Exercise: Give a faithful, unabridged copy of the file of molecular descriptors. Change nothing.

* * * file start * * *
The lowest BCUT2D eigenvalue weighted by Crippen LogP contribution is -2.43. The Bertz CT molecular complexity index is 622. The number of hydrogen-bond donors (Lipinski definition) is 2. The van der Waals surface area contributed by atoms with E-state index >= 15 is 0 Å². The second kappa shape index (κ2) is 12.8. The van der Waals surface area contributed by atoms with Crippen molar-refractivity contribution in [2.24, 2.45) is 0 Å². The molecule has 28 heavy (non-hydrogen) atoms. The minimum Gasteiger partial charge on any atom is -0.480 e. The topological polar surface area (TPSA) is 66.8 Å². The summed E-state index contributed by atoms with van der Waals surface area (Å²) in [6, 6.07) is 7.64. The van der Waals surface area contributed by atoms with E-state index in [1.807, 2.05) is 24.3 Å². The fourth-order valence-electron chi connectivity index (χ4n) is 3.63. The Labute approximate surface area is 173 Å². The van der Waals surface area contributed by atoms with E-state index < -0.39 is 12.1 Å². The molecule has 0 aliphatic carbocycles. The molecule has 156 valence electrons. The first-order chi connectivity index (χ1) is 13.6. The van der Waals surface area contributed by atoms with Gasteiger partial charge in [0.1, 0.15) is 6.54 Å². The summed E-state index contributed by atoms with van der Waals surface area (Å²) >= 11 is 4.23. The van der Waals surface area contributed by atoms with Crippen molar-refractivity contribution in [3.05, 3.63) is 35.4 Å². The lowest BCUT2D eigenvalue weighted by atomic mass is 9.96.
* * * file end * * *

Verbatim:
The lowest BCUT2D eigenvalue weighted by Crippen LogP contribution is -2.43. The Bertz CT molecular complexity index is 622. The number of hydrogen-bond donors (Lipinski definition) is 2. The van der Waals surface area contributed by atoms with E-state index >= 15 is 0 Å². The second kappa shape index (κ2) is 12.8. The van der Waals surface area contributed by atoms with Crippen molar-refractivity contribution in [2.24, 2.45) is 0 Å². The molecule has 28 heavy (non-hydrogen) atoms. The minimum Gasteiger partial charge on any atom is -0.480 e. The topological polar surface area (TPSA) is 66.8 Å². The summed E-state index contributed by atoms with van der Waals surface area (Å²) in [6, 6.07) is 7.64. The van der Waals surface area contributed by atoms with E-state index in [1.807, 2.05) is 24.3 Å². The fourth-order valence-electron chi connectivity index (χ4n) is 3.63. The Labute approximate surface area is 173 Å². The van der Waals surface area contributed by atoms with E-state index < -0.39 is 12.1 Å². The molecule has 0 aliphatic carbocycles. The molecule has 156 valence electrons. The first-order chi connectivity index (χ1) is 13.6. The van der Waals surface area contributed by atoms with Gasteiger partial charge in [0.1, 0.15) is 6.54 Å². The summed E-state index contributed by atoms with van der Waals surface area (Å²) >= 11 is 4.23. The van der Waals surface area contributed by atoms with Crippen molar-refractivity contribution in [3.05, 3.63) is 35.4 Å². The lowest BCUT2D eigenvalue weighted by atomic mass is 9.96.